Lately I’ve been spending a lot of time learning on the web. I’ve temporarily put blogging and all the social stuff on hold in the name of focusing on teaching myself things I’ve always wanted to learn, as well as essential skills that, as a freelancer, help me deliver value to clients and broaden my skill set. When I initially decided to take a few months off to do this, I spent the first few weeks in discovery mode trying quite a few different sites – some I stuck with, some I dropped. Here are the ones where I’ve been spending most of my learning time, where I think the value really is -
My Favorite Learning Hubs:
This one is by far my favorite learning hub, so much so that I subscribe via email so I don’t miss anything. It’s actually a network of blogs that post daily tutorial content on Photoshop, Flash, web development, graphic design, photography and video creation. Most of the content is free, but for $9 a month, you can get access to their archive of premium video tutorials, screen casts and tutorials, which I do. It’s not all great, but 75% of it is – Jeffrey Way‘s screencasts on PSD to HTML to WordPress alone are worth the price. Many of us spend more than that on any given weekend in Starbucks. Believe me, if you’re already at an intermediate level with multimedia creation and want quickly build a broader skill set, this is the place to go.
Adobe Photoshop is a linchpin application. So many higher-level skill sets these days depend or build on Photoshop that you just can’t get by doing anything front end or visual without it. I’m not saying that Kelby Training is the only place to learn photoshop, but it’s almost certainly the best. For $25 a month you get access to a constantly updated stream of online video training by Scott Kelby (president of the NAPP) and a host of other experts . The content is all targeted towards creative professionals and focuses on Photoshop and the rest of Adobe’s creative suite, as well photography and DSLR videography. Most of the video sessions are over an hour long, and they’re segmented into 5 to 10 minute targeted chunks so you can skip around and just focus on what you want to. Great time value for money and I never leave without feeling like I learned something.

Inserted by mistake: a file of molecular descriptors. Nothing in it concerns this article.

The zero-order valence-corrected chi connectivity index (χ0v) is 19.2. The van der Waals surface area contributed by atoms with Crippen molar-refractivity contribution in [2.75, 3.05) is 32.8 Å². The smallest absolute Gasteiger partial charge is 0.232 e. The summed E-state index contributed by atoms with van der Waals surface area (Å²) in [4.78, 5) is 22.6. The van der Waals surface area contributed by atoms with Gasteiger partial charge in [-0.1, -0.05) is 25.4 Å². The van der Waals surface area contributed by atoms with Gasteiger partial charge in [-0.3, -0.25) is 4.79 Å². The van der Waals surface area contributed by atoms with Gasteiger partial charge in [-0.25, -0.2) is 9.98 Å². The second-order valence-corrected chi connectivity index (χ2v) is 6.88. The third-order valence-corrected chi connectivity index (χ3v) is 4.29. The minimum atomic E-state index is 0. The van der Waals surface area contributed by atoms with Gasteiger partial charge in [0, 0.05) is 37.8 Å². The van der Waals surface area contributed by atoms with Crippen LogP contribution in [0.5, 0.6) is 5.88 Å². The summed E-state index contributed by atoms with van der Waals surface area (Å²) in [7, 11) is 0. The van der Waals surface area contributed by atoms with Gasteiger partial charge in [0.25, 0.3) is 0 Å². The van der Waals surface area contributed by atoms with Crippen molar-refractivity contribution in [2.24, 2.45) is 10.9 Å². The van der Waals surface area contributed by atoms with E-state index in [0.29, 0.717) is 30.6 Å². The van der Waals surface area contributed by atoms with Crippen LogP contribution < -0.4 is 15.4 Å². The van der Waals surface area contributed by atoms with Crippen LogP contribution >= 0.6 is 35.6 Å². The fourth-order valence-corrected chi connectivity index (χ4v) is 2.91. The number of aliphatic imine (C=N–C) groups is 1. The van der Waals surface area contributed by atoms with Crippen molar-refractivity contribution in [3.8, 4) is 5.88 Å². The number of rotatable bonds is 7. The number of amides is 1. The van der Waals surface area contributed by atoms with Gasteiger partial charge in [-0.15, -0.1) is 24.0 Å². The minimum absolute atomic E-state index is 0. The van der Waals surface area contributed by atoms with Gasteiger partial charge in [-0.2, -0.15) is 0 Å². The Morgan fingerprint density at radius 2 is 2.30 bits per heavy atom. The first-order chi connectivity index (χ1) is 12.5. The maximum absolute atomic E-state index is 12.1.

O’Reilly continues to publish some of the best tech books available on the market. The Missing Manual and the Head First series are great. A lot of thought’s put into the delivery of the information in both series which is an important thing when you’re trying to learn quickly and get bang for your buck. The Head First HTML with CSS and XHTML is still a book I go back to frequently for refreshers. I’m still waiting for O’Reilly to expand it’s offerings into a Kelby Training type of video-lecture format, I’ve got to admit that sometimes there’s just no substitute for one of these books when you’re trying to build foundational knowledge, especially when you can download them. Almost all of O’Reilly’s books are available as ebooks via the website and if you follow them on Twitter, they dish out daily $9.99 ebook deals.
Last but certainly not least, this site deserves a mention. It’s a great source for information and tutorials on graphics, coding, and design inspiration and tools. They often have great freebies. In particular, it’s one of the best places to get an idea of current design trends and tools in web design.
For me, what differentiates the sites I’ve mentioned above from others is the value I get for my time and money. It takes thousands of hours to get good at web design, creating media and using creative tools like Photoshop. Any resource I can go to that allows me to focus my energy and feel like I’ve learned quickly and effectively is a plus – and at prices like these, you can’t really lose. It actually makes me question whether traditional schooling is even necessary these days. Why would you pay 50-100K to go to college to become a creative professional when you could spend a fraction of that to get access to really recent content, interact with industry experts and get the same skillset? That’s another topic for another time, I guess, but I’m happy to discuss it here with anyone in the comments.
What are your favorite places to learn web design, development and multimedia on the web?